The secret of visitor value: why high street stores are using the same metrics as web sites

Webmasters are superstars at analysing visitor data. What can retailers learn from their approach?

One metric that stores are stealing from websites is Visitor Value. This is the average spend of each visitor that enters a store (or website).

If you can increase your visitor value then sales follow. On a website this might be achieved by better copy on the page. But how do stores increase visitor value?

The first metric to put in place is how many people go into the store. Without this it is impossible to measure visitor value.  Once the people counts are in place – what next?

A webmaster conducts a split test: does the new page copy convert better than the old? Retailers can do the same thing. Does a new display, or store layout, or pricing structure work better at increasing visitor value.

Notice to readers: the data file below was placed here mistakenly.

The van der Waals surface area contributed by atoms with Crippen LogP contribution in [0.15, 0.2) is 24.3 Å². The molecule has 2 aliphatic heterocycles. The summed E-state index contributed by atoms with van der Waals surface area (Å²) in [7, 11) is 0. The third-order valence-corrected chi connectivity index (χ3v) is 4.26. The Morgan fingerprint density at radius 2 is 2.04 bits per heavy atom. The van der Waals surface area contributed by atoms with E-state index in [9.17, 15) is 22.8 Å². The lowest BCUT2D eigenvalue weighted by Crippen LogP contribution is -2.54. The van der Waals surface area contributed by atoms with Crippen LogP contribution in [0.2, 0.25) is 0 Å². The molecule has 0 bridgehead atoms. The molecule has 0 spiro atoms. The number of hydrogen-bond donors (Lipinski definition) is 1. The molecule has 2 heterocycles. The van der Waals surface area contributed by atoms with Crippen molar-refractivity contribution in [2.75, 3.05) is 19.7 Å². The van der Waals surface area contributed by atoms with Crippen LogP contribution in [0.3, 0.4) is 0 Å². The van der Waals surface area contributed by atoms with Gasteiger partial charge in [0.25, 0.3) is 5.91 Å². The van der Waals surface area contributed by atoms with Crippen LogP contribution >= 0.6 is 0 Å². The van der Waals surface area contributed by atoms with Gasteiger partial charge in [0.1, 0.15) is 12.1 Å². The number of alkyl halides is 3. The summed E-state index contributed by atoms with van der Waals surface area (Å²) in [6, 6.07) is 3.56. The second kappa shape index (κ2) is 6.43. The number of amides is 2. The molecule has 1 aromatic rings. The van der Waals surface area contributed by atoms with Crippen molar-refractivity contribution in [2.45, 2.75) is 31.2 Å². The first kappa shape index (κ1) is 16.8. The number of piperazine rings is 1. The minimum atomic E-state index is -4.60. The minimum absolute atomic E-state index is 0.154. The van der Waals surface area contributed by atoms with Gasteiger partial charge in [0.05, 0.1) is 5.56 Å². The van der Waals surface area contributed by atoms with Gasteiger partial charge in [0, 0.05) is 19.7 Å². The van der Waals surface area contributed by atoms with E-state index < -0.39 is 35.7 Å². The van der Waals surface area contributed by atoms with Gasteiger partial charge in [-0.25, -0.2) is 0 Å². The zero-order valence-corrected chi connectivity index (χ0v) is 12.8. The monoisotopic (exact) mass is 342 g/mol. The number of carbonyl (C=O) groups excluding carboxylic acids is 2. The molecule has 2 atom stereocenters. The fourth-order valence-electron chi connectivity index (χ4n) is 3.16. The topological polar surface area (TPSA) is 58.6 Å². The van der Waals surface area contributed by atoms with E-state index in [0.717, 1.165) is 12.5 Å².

Counting people entering a bricks and mortar store gives retail managers the same analytics as web managers have at their fingertips: where visitors entered the store or website, where they left it, how long they spent in each department or in front of each display (or web page) and whether changing a display results in increased visitor value.

Visitor value is a simple but very powerful performance indicator. And it all starts just from counting the people visiting your store. Find out more today.

Jill Studholme

Writing about people counting since 2002

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